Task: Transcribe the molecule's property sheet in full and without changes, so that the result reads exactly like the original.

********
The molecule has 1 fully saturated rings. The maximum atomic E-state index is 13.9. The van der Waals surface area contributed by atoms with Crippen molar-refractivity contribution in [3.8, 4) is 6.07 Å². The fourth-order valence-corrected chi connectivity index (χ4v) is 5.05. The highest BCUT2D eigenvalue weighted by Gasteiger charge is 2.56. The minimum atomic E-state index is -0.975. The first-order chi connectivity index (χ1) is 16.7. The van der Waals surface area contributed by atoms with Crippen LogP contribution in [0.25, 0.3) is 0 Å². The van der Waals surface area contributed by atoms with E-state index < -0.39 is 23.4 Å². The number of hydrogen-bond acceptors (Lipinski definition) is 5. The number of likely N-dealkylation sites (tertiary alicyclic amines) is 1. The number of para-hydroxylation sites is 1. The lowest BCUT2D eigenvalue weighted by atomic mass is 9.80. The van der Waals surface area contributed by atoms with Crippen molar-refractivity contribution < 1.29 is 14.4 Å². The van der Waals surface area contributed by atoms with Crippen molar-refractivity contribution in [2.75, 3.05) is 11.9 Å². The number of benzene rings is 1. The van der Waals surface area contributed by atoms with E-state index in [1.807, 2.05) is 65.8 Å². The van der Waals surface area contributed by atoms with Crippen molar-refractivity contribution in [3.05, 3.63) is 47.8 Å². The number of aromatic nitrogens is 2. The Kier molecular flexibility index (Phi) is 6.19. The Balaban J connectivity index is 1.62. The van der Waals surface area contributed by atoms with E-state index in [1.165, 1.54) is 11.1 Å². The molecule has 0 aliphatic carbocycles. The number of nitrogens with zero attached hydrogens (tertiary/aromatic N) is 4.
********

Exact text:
The molecule has 1 fully saturated rings. The maximum atomic E-state index is 13.9. The van der Waals surface area contributed by atoms with Crippen molar-refractivity contribution in [3.8, 4) is 6.07 Å². The fourth-order valence-corrected chi connectivity index (χ4v) is 5.05. The highest BCUT2D eigenvalue weighted by Gasteiger charge is 2.56. The minimum atomic E-state index is -0.975. The first-order chi connectivity index (χ1) is 16.7. The van der Waals surface area contributed by atoms with Crippen LogP contribution in [0.25, 0.3) is 0 Å². The van der Waals surface area contributed by atoms with E-state index < -0.39 is 23.4 Å². The number of hydrogen-bond acceptors (Lipinski definition) is 5. The number of likely N-dealkylation sites (tertiary alicyclic amines) is 1. The number of para-hydroxylation sites is 1. The lowest BCUT2D eigenvalue weighted by atomic mass is 9.80. The van der Waals surface area contributed by atoms with Crippen molar-refractivity contribution < 1.29 is 14.4 Å². The van der Waals surface area contributed by atoms with Crippen molar-refractivity contribution in [2.75, 3.05) is 11.9 Å². The number of benzene rings is 1. The van der Waals surface area contributed by atoms with E-state index in [1.807, 2.05) is 65.8 Å². The van der Waals surface area contributed by atoms with Crippen molar-refractivity contribution in [3.05, 3.63) is 47.8 Å². The number of aromatic nitrogens is 2. The Kier molecular flexibility index (Phi) is 6.19. The Balaban J connectivity index is 1.62. The van der Waals surface area contributed by atoms with E-state index in [1.165, 1.54) is 11.1 Å². The molecule has 0 aliphatic carbocycles. The number of nitrogens with zero attached hydrogens (tertiary/aromatic N) is 4.